Smooches! If people must kiss, experts said, they should at least do it through a handkerchief
‘Dr. Royal S. Copeland, Commissioner of Health, officially advised against kissing, “except through a handkerchief.” Although perhaps distasteful to some devotees of the sport, it was explained in the connection that the precaution would be found both simple and effective as a means of evading the disease.’
Health Department authorities suggested the ‘handkerchief kiss’ be brought into vogue ‘at once.’
While handkerchiefs may certainly have lowered the likelihood of spreading infection, some people found others creative — but less effective — ways to protect themselves.
An old ad for an ‘antiseptic’ kissing screen ran in the magazine Popular Science Monthly, promising a ‘Pure and Germless kiss.’
‘Scientists warn us that kisses are unhygienic — transmitting all sorts of dangerous disease germs,’ the ad read. ‘Most of us are willing to run this risk, but there are always a few careful ones who strive after the pure and perfect kiss. One of them has invented this kissing screen, which might easily be used as a ping-pong racket in its idle moments.’
Seems suspect! Some people found others creative — but less effective — ways to protect themselves
Ineffective: An old ad for an ‘antiseptic’ kissing screen ran in the magazine Popular Science Monthly, promising a ‘Pure and Germless kiss’
The screen would form a barrier between lovebirds’ lips — but as it appeared to be made of mesh, it wouldn’t have done much to stop the virus from spreading.
Though quite useless, the kissing screen was adopted by several companies that produced versions and advertised in newspapers.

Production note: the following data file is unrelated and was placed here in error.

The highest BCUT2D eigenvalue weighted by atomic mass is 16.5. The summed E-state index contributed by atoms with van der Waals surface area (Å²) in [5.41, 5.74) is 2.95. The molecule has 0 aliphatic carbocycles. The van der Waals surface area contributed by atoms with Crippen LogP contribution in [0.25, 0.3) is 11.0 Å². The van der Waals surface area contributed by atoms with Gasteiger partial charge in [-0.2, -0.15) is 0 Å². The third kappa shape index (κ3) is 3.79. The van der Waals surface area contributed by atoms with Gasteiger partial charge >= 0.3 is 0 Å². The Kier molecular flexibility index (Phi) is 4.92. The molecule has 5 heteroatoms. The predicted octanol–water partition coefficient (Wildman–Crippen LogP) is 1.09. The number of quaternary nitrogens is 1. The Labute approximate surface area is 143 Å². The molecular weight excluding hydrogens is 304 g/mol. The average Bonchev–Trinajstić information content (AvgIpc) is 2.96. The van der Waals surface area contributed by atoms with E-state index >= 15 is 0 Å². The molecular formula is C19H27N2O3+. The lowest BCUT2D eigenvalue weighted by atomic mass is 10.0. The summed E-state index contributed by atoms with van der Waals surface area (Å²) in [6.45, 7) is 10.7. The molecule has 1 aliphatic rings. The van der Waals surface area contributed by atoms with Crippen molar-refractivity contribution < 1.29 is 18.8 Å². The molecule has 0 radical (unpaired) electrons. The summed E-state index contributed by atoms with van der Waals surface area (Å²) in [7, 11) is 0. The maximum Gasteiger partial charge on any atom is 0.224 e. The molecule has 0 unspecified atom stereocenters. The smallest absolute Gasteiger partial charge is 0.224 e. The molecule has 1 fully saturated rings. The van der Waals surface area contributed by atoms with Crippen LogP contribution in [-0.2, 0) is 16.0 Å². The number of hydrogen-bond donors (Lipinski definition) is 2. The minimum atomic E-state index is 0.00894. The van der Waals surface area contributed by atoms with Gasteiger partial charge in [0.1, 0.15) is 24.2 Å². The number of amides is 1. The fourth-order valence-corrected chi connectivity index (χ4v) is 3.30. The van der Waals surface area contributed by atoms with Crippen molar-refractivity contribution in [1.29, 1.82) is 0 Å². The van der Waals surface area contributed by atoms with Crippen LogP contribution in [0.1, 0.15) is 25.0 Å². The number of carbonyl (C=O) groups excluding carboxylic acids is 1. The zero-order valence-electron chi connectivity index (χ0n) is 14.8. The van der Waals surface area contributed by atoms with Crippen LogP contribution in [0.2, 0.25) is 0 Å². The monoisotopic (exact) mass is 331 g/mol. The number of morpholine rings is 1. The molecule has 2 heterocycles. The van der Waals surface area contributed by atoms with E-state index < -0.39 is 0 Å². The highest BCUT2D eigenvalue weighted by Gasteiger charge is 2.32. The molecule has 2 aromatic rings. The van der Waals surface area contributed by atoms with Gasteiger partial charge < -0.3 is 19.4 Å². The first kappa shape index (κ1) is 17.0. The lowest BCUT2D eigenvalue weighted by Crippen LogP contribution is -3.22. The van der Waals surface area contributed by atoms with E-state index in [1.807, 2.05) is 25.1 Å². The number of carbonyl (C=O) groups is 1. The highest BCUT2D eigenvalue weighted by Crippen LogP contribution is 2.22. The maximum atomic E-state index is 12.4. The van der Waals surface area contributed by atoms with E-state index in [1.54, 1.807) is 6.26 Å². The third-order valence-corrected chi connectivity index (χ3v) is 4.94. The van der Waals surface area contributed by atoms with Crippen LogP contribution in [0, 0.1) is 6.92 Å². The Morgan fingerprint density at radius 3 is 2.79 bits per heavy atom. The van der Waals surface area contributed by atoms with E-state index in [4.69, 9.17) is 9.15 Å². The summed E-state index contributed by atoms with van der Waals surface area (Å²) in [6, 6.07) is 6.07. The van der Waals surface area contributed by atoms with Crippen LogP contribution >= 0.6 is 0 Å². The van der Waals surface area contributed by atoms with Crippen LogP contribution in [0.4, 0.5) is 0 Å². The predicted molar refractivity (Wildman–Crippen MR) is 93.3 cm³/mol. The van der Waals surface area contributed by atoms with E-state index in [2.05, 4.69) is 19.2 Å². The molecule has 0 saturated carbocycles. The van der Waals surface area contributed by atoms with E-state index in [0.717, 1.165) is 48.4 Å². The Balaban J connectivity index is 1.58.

In some cases, abstaining from kissing wasn’t just good advice — it was the law.
One old newspaper clip from Cincinnati, Ohio discussed an ‘anti-kissing’ ordinance that the mayor ‘annulled for soldiers coming home from war.’
‘We will look the other way,’ the mayor is quoted as saying.
Roi Mandel, a researcher at the genealogy platform MyHeritage, told Cosmopolitan that he found that in 1920, a man in Madrid was arrested for kissing his wife in the street.
Engaged? People looking to avoid meeting up in person might have phoned one another — but phone companies were overwhelmed by the pandemic, according to a 1918 clip from The Chat
Not much has changed! People are being warned again to limit physical contact, with experts suggesting wearing masks (like the woman pictured; the man’s is too low) even during sex
There were other ways that dating changed in 1918 and 1919, too. With quarantines and other restrictions, it became harder for singles to meet new people.
‘A number of what were considered frivolous gatherings like circuses, local fairs, that kind of thing — many of them were banned during the first and second waves of the pandemic,’ Naomi Rogers, PhD, professor of the history of medicine at Yale University, told Cosmo.
Today, online daters can meet on apps and get to know someone over text message and video chat — which certainly isn’t ideal, but is at least an improvement over a hundred years ago.
Back then, those looking for a partner would sometimes put ads in classified sections of newspapers to get a date or a spouse.
While chatting on the phone was an option, the New York Post points to an article that asked people to ‘Think before you telephone.’
‘Is this a necessary call?’ it reads. ‘Two thousand persons connected with the telephone company are sick, 300 have died in this pandemic. Be merciful.’